Security, is a big nightmare. You have no idea what else may be running on the computer that your software is to be installed on. To be sure that your software is protected and to protect your users, developers must improve their secure code skills.
We have seen a significant increase in the number of unit tests that are linked to the check-in process of the code repository. Some of these are simple bug tests, others are security focused and work by checking for known problems. But these are point solutions that are designed to reduce the risk of error in the software.
What is often overlooked is what happens when the software is completed and shipped. Here there is a need for developers to think about the wider picture and what they can do to prevent applications being hijacked and rogue versions deployed. Typically developers sign their software.
Unfortunately, this is not a foolproof solution. Not every file gets signed and signing depends on certificates. Even the big companies fail to maintain their certificates and often you will get installation messages saying the certificate is invalid. Call technical support and they inevitably tell you to ignore it. In fact, I’ve even seen that in FAQs shipped with products which raises the question – what’s the point of signing anything?
What indeed. If you can’t be bothered to maintain it, don’t use it. Telling the user to ignore something designed to protect them only leads to them ignoring valid security messages.
You could ship a validation file that contains a hash value of key files. This is good but what happens when a user calls up and says that the hash signature appears to be invalid. Normally, you would be safe to assume that the file has been hacked or altered. But not always.
It is not uncommon for people to make inline changes to software components and then not create an updated hash signature or properly increment the file version. Here the user is faced with an invalid signature but the right version number. The result is that they end up not applying the latest version of the file because the application validation routine thinks it is invalid.
Another solution is to use whitelisting. Now I confess, I’ve become quite a fan of whitelisting, especially as the technology underpinning it goes back to the 1980’s and it can be used to create a very secure environment.
Whitelisting works by maintaining a hash value for each executable file. You can, if you want, extend it to all the files that you distribute with your application, something that I would recommend and will explain why later. Like a blacklist, a whitelist controls what can run on a computer. While a blacklist has to know about all the bad files a whitelist only needs to know about the good ones. This is a critical difference and an important one for businesses.
In theory, all applications running inside an organisation and on its computers, should be approved. This means that they have a value to the business, are properly licensed and can be maintained through controlled patching and update processes. On very strict environments, where your desktop is completely locked down, there is no risk of unsupported applications. In reality, users have gotten used to installing a lot of things on their desktops that they shouldn’t as few work in such tightly controlled environments.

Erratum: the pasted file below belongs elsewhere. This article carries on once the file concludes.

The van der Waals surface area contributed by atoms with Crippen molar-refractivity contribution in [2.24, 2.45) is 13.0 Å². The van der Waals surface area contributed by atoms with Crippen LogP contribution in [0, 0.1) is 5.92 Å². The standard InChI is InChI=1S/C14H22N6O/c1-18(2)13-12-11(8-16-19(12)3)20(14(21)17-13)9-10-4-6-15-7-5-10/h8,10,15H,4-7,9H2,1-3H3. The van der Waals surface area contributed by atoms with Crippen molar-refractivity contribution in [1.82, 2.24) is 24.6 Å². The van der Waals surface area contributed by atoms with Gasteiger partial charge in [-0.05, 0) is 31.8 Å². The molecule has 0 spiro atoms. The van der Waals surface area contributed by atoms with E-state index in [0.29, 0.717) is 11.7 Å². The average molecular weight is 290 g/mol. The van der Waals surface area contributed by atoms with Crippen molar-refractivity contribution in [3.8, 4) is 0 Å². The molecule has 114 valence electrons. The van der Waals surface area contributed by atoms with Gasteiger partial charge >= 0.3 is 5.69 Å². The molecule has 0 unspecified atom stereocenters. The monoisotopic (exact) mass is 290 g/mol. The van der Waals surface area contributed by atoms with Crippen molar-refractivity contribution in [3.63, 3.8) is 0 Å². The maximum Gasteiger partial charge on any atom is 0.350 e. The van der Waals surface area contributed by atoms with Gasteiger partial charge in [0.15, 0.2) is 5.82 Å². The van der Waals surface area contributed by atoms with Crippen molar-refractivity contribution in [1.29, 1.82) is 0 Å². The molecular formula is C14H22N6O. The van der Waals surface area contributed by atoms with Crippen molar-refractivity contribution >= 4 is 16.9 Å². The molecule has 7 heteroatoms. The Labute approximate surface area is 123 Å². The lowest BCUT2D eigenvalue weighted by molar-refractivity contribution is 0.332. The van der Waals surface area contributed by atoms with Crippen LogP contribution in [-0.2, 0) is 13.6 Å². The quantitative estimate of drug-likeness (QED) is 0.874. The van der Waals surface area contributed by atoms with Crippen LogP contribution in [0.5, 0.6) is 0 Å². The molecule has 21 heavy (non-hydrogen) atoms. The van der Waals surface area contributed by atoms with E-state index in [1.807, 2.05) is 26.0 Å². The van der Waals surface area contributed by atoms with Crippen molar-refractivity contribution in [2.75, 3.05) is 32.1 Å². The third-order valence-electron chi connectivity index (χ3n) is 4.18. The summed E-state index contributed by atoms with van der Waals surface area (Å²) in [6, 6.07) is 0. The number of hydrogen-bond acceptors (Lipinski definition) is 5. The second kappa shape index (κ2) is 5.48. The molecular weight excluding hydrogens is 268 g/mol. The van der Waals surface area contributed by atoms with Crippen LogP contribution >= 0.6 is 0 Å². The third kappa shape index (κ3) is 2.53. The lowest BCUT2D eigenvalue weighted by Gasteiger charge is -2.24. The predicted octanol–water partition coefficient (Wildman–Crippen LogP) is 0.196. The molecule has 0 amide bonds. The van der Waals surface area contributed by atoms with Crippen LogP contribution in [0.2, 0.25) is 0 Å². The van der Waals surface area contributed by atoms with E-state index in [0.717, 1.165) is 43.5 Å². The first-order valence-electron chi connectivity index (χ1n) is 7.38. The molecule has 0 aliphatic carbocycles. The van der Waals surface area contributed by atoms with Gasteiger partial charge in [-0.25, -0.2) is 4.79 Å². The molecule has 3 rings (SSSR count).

My first introduction to whitelisting, back in 1989, was through auditing software. We went from machine to machine, created hash signatures of all the files and then compared them to the hash signatures we created from a sample machine running approved applications. Within a week we found hundreds of pirate copies of software, a lot of unapproved software and a not inconsiderable amount of rather dodgy software. Much of that dodgy software later turned out to be inline patched software from vendors.
So how could you use whitelisting to improve the user experience of your software? When you sign off the software to production, you generate a signature of all files, add the relevant application name, version details and publisher data and then submit to the whitelisting engines. This means that whether you are a commercial company or just an in-house developer, your users can install the software and have it validated as fit to run.
Of course, this does not mean that there are no security bugs, just that the version of the files with that specific signature has not been tampered with. A more important benefit is that unlike signing files, your certificate does not expire and you can soon build up a list of all the valid versions of your software.
But why do signatures for all files? The reason is application impersonation. Malware likes to hide itself to prevent anti-virus programs deleting it. The main executable files are too obvious so these days, malware will hide itself in a wide variety of file formats. If everything in your software distribution has a signature registered with a whitelisting engine, malware will have to look elsewhere as it will be easily spotted.
The benefits of this approach can be more than just protecting your users and more importantly your reputation. If you have a signing and whitelisting control in-house, all components that you create are protected. This means that whenever you call a component or another application you can validate its signature before passing it data. Over time, your entire software library will end up being protected.